The Naturalized Habitat Network of Essex County& Windsor

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Accomplishments
Since our original inception as an experimental pilot program in 2001, we have come a long way. Through focus and dedication, our community-minded group has grown and evolved into the organization it is today. Our ongoing mission of “providing encouragement, education and empowerment toward the establishment of wildlife habitat and other sustainable practices within the home landscape” has produced a number of significant accomplishments and milestones. Along the way, we’ve managed to help change the landscapes of our region as well as the people who create them. The following timeline highlights some of these accomplishments.

April 2001 – A pilot project created to promote native plants and attract wildlife is launched.  This new experimental program is created under the auspices of Point Pelee National Park with a start up grant from Human Resources Development Canada. Work begins to develop the program’s educational materials, promotion strategy and overall philosophy.

June 2001 – After two months of behind the scenes development, the program makes it official public debut under the name “the Leamington Backyard Habitat Program”.

August 2001 – After working with a number of Leamington area residents, the program certifies its first home landscape. The first edition of our newsletter “The New Frontier” also makes its public debut.

September 2001 – Our first Naturalized Garden Tour is launched, showcasing a number of home landscapes in Windsor.

January 2002 – After a unanimous decision to expand our services beyond Leamington, the program announces its first name change as “The Backyard Habitat Program of Essex County & Windsor”. We also launch our first series of the Naturalized Landscape Course, starting with two classes in Windsor and Leamington. Since then, over 400 area residents have been served by this unique course.

February 2002 – In response to requests from residents outside of Essex County for assistance in creating naturalized landscapes, a portable educational program is developed.  Created as a one day event, the Naturalized Landscape Workshop makes its debut in Ridgetown.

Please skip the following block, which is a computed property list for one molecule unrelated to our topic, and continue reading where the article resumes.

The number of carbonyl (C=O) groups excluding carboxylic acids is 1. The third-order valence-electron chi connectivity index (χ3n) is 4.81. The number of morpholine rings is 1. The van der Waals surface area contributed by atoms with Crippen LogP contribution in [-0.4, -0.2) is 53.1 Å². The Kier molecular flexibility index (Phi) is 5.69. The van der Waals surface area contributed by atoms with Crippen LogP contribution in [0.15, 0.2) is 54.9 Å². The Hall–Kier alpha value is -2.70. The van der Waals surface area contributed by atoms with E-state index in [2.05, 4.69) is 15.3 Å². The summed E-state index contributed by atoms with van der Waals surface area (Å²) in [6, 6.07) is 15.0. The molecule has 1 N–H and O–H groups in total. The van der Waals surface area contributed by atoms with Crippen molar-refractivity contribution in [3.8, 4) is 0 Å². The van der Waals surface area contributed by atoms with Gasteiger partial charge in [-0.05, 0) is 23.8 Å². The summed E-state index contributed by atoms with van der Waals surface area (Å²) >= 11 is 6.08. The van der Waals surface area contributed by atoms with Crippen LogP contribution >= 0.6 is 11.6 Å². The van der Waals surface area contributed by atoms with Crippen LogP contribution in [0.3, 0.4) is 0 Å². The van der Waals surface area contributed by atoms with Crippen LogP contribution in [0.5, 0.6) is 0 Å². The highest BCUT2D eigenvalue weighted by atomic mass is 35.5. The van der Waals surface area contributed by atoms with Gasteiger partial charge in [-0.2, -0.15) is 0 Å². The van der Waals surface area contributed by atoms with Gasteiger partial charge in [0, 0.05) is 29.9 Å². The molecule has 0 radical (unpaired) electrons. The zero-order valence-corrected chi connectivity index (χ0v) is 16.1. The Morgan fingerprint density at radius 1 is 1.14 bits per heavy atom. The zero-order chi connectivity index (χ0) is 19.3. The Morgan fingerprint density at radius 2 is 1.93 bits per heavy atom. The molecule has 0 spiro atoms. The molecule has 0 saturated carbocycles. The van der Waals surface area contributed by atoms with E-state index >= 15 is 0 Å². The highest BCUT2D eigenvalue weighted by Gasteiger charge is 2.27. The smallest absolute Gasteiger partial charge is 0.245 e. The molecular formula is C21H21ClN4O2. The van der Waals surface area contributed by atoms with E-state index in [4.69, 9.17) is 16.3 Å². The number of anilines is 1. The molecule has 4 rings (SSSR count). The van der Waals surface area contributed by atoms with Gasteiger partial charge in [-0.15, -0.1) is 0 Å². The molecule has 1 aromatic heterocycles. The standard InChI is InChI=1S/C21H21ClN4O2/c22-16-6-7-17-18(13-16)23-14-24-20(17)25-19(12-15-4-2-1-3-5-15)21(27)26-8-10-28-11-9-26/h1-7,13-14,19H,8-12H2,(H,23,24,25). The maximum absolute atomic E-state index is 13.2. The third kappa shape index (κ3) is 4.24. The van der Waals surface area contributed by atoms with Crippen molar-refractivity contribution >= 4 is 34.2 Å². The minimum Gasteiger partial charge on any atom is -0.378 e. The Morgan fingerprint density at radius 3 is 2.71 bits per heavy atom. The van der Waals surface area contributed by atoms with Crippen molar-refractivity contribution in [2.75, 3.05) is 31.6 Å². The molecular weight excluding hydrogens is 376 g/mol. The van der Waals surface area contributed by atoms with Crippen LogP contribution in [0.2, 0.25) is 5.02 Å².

September 2002 – In a cooperative effort with local native plant growers, Essex County's very first native plant sale is held.

April 2003 – In an effort to follow up our Naturalized Landscape Courses with some hands on educational opportunities, the first of series of nature walks begins.

September 2003 – The first Native Plant Propagation Workshop is developed and conducted.

April 2004 – After months of preparation, the first Naturalized Landscape Conference is organized, attracting several noted speakers and over 100 attendees.

August 2004 – Our first published book, “The Naturalized Gardener’s Handbook for Windsor and Essex County” makes its public debut.

September 2004 – Our organization becomes incorporated as an official not-for-profit organization and is re-launched under the new name of the Naturalized Habitat Network of Essex County & Windsor.

April 2005 – After months of research and development, our own “Carolinian Cascade” rain barrel makes its public debut during Earth Week. Presently, we have produced and distributed enough barrels to create a combined volume of over 3,000 Imperial gallons, or 15,000 litres.  
                                   
September 2006 - Our organization is selected as the recipient of the Paul McGaw Memorial Conservation Award. This is awarded by the North American Native Plant Society in recognition of our "extraordinary contribution... to the conservation, protection or restoration of the natural heritage and native flora of North America at the community, regional, provincial/state, national or continental level."  
                                   
November 2006 - After much preparation, our organization receives government recognition as an official registered charity.
                                            
March 2007 - Since first introducing our Naturalized Landscape Course in 2002, our course crossed a significant milestone, as we taught our 500th participant.
September, 2008 - We certified our 50th home landscape.

 September, 2009 - Our organization introduces our first regional publication, "The Native Seed Identification & Cultivation Guide for Southern Ontario".
January, 2010 - Our organization's educational efforts are acknowledged, as we are recipients of the Essex Region Conservation Authority's Annual Conservation Award.
July, 2010 - Our organization is selected by Earth Day Canada as one of a select group of top ten community-based environmental organizations for the entire nation.